Wong Kar-Wai Begins To Find His Voice In This Revisited Early Outing
For a movie that could theoretically be described as a weepy-ass 90-minute soap opera with intermittent sword fights, Ashes Of Time Redux sure demands a lot from its audience. Viewers looking for updated Shaw Brothers kineticism or kung-fu kitsch are advised to steer clear of director Wong Kar-Wai's lone attempt at big-budget wuxia martial arts spectacle. The 1994 movie, freshly fine-tuned by Wong for a worldwide audience that may have missed it before the director made his name on the festival circuit, is deliberately slow-moving and disjointed in ways more Euro art-house than Jet Li pop-art. Its temporally fractured plot demands close attention even as its pace feels hell bent on lulling you into a trance.
All of which sounds like--gasp--a Wong Kar-Wai movie. Drunk on atmosphere and charged with hyper-romanticism from the opening orchestral swell, it's immediately recognizable as that most image-enraptured auteur's work, even with the cross-dressing princesses and marauding bandits. And like several of Wong's other movies, you'd need a hefty word count to adequately summarize this jigsaw plot that might still be missing a few crucial pieces by the end credits.
Ashes nominal protagonist is sardonic swordsman Ou-yang Feng (Leslie Cheung), who lives in a shack and peddles himself as the kind world-weary, allegiance-free vagabond familiar to martial arts fans: He's the guy who will whack whoever needs to be whacked for the right price. One day he's visited by old friend Huang Yao-shi (Tony Leung Ka Fai), a moody lothario who's seemingly broken hearts in every town in China. Exhausted by the weight of his philandering, Yao-shi claims to have a bottle of wine that will wipe a man's memories away. Despite being wracked by his own past unluckiness in love, Feng refuses this slate-cleaning tipple. And when Yao-shi drinks, he does indeed begin to forget the facts of his life, good and bad alike.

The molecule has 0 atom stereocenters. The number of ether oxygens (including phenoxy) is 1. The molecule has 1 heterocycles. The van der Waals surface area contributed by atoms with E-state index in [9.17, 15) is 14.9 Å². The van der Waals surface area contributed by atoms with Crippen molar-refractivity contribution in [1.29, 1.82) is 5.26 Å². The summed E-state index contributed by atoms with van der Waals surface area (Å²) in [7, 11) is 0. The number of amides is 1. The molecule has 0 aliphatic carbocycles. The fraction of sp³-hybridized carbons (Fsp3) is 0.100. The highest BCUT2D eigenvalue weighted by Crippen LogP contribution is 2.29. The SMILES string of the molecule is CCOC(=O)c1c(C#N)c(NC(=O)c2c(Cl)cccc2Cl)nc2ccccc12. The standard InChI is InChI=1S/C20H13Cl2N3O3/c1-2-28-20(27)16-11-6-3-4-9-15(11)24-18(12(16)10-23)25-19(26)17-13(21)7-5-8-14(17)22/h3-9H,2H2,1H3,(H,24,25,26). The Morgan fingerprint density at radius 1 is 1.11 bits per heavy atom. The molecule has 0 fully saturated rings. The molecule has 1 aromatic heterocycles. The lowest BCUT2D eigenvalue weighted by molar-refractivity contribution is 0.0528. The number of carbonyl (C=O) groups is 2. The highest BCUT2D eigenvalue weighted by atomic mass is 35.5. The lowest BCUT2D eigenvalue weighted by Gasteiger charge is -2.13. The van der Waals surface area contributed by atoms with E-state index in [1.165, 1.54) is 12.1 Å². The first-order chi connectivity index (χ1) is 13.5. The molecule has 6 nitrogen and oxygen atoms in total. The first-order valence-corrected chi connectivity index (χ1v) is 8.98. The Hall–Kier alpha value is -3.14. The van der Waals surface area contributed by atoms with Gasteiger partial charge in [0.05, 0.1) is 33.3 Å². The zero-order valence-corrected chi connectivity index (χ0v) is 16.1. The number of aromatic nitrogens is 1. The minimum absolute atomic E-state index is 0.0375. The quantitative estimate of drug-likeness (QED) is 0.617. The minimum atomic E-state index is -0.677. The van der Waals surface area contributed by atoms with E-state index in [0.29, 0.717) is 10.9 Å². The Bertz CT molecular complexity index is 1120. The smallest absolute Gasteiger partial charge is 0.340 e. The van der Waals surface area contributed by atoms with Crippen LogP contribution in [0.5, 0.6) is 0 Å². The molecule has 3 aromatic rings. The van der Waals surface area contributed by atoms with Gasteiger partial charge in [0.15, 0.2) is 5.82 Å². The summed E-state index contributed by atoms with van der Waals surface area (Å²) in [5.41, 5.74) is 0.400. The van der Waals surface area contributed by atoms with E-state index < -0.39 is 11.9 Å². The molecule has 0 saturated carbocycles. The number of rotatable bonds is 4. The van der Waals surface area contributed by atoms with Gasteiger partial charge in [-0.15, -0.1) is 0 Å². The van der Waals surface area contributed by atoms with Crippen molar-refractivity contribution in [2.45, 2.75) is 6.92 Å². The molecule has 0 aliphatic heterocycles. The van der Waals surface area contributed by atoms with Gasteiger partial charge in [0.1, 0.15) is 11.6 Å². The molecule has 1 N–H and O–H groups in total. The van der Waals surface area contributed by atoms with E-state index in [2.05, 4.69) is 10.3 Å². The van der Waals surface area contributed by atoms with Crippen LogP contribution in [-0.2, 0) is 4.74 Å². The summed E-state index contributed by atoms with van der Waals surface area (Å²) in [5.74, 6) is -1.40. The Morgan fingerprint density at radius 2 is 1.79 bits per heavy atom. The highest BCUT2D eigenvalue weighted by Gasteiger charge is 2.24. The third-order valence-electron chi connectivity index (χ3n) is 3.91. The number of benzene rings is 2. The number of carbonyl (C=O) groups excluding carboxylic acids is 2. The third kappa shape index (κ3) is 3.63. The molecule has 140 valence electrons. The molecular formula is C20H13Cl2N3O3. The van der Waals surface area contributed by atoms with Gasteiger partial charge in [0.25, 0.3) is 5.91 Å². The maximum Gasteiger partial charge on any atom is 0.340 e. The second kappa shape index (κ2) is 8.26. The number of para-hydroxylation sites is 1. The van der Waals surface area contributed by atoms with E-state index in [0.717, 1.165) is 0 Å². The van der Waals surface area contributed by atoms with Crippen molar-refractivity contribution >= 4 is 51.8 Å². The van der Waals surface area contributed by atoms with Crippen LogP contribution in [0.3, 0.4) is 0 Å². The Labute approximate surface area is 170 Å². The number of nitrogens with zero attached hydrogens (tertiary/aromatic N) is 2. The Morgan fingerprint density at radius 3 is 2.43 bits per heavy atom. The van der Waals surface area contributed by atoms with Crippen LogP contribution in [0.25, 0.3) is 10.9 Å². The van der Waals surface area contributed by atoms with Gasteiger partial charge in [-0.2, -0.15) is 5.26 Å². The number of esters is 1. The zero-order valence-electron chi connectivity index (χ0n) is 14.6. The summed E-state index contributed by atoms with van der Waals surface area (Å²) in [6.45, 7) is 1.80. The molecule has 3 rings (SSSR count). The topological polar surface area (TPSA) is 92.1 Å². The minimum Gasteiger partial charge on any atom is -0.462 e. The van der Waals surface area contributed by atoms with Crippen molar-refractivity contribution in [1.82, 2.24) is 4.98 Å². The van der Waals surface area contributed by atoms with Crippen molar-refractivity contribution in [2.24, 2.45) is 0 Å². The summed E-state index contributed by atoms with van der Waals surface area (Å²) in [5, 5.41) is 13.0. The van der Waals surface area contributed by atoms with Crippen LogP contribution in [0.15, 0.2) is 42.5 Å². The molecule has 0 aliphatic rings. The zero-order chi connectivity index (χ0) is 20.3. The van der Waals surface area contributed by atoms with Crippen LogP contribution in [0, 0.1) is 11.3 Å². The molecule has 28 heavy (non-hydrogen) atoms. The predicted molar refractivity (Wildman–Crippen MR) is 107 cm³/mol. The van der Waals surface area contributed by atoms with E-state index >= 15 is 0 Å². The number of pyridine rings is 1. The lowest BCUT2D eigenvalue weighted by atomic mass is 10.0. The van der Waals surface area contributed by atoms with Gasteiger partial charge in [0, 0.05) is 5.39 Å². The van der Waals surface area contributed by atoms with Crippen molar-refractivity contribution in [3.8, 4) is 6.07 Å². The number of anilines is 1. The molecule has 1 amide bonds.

Over the course of what initially appears to be the following year, Feng is visited by people whose lives had been touched, usually for the worse, by inveterate oat-sower Yao-shi. There's the unsubtly named Mu-rong Yang (Brigitte Lin), who wants Feng to kill Yao-shi for breaking his sister's heart. The sister, Mu-rong Yin, still smitten with Yao-shi, wants Feng to kill her brother because of his quasi-incestuous intentions. Unfortunately for Feng's pocketbook, it turns out that Mu-rong Yang is actually Mu-rong Yin done up as a very unconvincing drag king. Then there's a blind swordsman (Tony Leung Chiu Wai) who winds up working for Feng once he leaves home, having realized his wife is smitten with that hunky jerk Yao-shi. And so on. Eventually this parade of homicidal emotional cripples convinces self-made hermit Feng to stop fretting over the past he refused to drink away and find new adventures.
What sounds like easy-to-swallow martial arts pulp plays out like a high-operatic moping session; what would normally be the self-questioning second-act prelude to the heroic bloodshed that kicks the hero out of his funk is now the whole trip. And the director's idiosyncratic-unto-surreal sense of pacing and editing often chafes oddly against the genre's required mix of melodrama and slam-bang action. The actors flit bizarrely between inscrutable wordless moodiness and chewing the scenery; when they're not engaged in enigmatic staring contests, they're shamelessly shouting dialogue such as "My sadness is unbearable!"
And tasked with a genre famous for almost ludicrously balletic action sequences, Wong perversely stages his handful of battles as frustratingly indistinct blurs of flailing limbs and slashing weapons. There's a fine line between making your audience work harder for their emotional/intellectual payoff and punishing them for expecting a little cathartic swordplay. At least the chronological deck-shuffling that would soon become a Wong's trademark eventually pays off in the final 20 minutes or so, when a head-spinning liaison between Huang Yao-shi and Ou-yang Feng's estranged lover suddenly provides the key to ordering the vignettes in this decidedly non-linear narrative.
All of which is not to say the movie's a failure, especially as a series of images. Perhaps no one can make the light reflected from a spinning birdcage as deliriously erotic as Wong. But it's frustrating in that undercooked way common to idiosyncratic directors finding their voices, or ill-advisedly dabbling in someone else's genre sandbox--or both, in this case. If nothing else, Ashes of Time Redux is interesting as a look at the still-developing vocabulary that eventually led to bait-and-switch masterpieces such as 2004's 2046, a movie where the tin read "science fiction" and instead you got pure, uncut Wong.